Perception of the Usefulness of Drug/Gene Pairs and Barriers for Pharmacogenomics in Latin America
Luis Abel Quinones, Maria Alejandra Lavanderos, Juan Pablo Cayun, Elena Garcia-Martin, Jose Augusto Agundez, Dante Daniel Caceres, Angela Margarita Roco, Jorge E. Morales, Luisa Herrera, Gonzalo Encina, Carlos Alberto Isaza, Maria Ana Redal, Laura Larovere, Nestor Walter Soria, Javier Eslava-Schmalbach, Gilberto Castaneda-Hernandez, Andres Lopez-Cortes, Luiz Alexandre Magno, Marisol Lopez, Miguel Angel Chiurillo, Idania Rodeiro, Dinorah Castro de Guerra, Enrique Teran, Francisco Estevez-Carrizo and Ismael Lares-Assef
Affiliation: Laboratory of Chemical Carcinogenesis and Pharmacogenetics, IFT, Molecular and Clinical Pharmacology Program, ICBM, Faculty of Medicine, University of Chile; P.O. Box 70111. Carlos Schachtebeck 299, Quinta Normal, Santiago, Chile.
Keywords: Adverse drug reactions, biomarkers, clinical recommendations, clinical relevance, pharmacogenomics.
Pharmacogenetics and Pharmacogenomics areas are currently emerging fields focused to manage pharmacotherapy that may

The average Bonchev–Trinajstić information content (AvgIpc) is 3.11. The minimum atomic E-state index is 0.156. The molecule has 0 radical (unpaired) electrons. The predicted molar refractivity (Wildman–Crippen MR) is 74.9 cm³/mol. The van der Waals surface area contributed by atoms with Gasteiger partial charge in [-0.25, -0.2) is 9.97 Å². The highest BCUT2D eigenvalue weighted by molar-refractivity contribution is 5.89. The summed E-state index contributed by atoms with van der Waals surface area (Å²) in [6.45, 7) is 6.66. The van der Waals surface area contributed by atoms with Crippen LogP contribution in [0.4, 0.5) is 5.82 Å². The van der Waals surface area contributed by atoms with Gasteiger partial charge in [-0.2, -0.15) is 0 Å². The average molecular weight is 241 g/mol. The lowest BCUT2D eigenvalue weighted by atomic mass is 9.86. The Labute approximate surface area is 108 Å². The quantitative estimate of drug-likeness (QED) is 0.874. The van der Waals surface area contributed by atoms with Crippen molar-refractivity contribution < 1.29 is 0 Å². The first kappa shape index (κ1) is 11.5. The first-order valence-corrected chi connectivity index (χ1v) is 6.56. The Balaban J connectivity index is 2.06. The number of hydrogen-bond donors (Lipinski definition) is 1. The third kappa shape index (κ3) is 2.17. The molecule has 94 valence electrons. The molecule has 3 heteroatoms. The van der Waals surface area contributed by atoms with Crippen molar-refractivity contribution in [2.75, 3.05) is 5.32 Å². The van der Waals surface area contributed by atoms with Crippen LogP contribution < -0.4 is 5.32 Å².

prevent undertreatment while avoiding associated drug toxicity in patients. Large international differences in the awareness and in the use
of pharmacogenomic testing are presumed, but not well assessed to date. In the present study we review the awareness of Latin American
scientific community about pharmacogenomic testing and the perceived barriers for their clinical application. In order to that, we have
compiled information from 9 countries of the region using a structured survey which is compared with surveys previously performed in
USA and Spain.
The most relevant group of barriers was related to the need for clear guidelines for the use of pharmacogenomics in clinical practice, followed
by insufficient awareness about pharmacogenomics among clinicians and the absence of regulatory institutions that facilitate the
use of pharmacogenetic tests.
The higher ranked pairs were TPMT/thioguanine, TPMT/azathioprine, CYP2C9/warfarin, UGT1A1/irinotecan, CYP2D6/amitriptiline,
CYP2C19/citalopram and CYP2D6/clozapine. The lower ranked pairs were SLCO1B1/simvastatin, CYP2D6/metoprolol and
GP6D/chloroquine. Compared with USA and Spanish surveys, 25 pairs were of lower importance for Latin American respondents. Only
CYP2C19/esomeprazole, CYP2C19/omeprazole, CYP2C19/celecoxib and G6PD/dapsone were ranked higher or similarly to the USA
and Spanish surveys.
Integration of pharmacogenomics in clinical practice needs training of healthcare professionals and citizens, but in addition legal and
regulatory guidelines and safeguards will be needed. We propose that the approach offered by pharmacogenomics should be incorporated
into the decision-making plans in Latin America.
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